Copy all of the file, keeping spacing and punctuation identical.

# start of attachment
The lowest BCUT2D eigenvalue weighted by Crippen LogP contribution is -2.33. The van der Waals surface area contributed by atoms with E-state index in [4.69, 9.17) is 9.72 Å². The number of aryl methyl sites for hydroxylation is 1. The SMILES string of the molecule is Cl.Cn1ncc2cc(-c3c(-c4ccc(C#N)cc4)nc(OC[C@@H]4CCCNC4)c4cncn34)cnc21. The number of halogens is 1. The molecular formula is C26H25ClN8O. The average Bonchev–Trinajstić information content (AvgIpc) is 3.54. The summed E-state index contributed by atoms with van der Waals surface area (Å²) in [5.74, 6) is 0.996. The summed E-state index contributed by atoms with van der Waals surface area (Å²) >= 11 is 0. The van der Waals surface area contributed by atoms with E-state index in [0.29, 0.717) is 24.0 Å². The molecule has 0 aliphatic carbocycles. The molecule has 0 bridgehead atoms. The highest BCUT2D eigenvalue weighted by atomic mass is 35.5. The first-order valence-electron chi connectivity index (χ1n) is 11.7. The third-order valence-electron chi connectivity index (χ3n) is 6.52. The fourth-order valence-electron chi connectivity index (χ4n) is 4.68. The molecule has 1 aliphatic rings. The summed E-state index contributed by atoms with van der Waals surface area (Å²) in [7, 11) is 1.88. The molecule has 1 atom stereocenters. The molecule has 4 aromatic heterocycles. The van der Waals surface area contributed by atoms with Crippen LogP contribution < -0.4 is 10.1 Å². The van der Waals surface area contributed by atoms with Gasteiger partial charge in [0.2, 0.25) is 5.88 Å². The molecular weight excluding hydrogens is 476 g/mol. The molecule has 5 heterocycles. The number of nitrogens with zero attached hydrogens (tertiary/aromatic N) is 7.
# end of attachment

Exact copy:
The lowest BCUT2D eigenvalue weighted by Crippen LogP contribution is -2.33. The van der Waals surface area contributed by atoms with E-state index in [4.69, 9.17) is 9.72 Å². The number of aryl methyl sites for hydroxylation is 1. The SMILES string of the molecule is Cl.Cn1ncc2cc(-c3c(-c4ccc(C#N)cc4)nc(OC[C@@H]4CCCNC4)c4cncn34)cnc21. The number of halogens is 1. The molecular formula is C26H25ClN8O. The average Bonchev–Trinajstić information content (AvgIpc) is 3.54. The summed E-state index contributed by atoms with van der Waals surface area (Å²) in [5.74, 6) is 0.996. The summed E-state index contributed by atoms with van der Waals surface area (Å²) >= 11 is 0. The van der Waals surface area contributed by atoms with E-state index in [0.29, 0.717) is 24.0 Å². The molecule has 0 aliphatic carbocycles. The molecule has 0 bridgehead atoms. The highest BCUT2D eigenvalue weighted by atomic mass is 35.5. The first-order valence-electron chi connectivity index (χ1n) is 11.7. The third-order valence-electron chi connectivity index (χ3n) is 6.52. The fourth-order valence-electron chi connectivity index (χ4n) is 4.68. The molecule has 1 aliphatic rings. The summed E-state index contributed by atoms with van der Waals surface area (Å²) in [7, 11) is 1.88. The molecule has 1 atom stereocenters. The molecule has 4 aromatic heterocycles. The van der Waals surface area contributed by atoms with Crippen LogP contribution < -0.4 is 10.1 Å². The van der Waals surface area contributed by atoms with Gasteiger partial charge in [0.2, 0.25) is 5.88 Å². The molecular weight excluding hydrogens is 476 g/mol. The molecule has 5 heterocycles. The number of nitrogens with zero attached hydrogens (tertiary/aromatic N) is 7.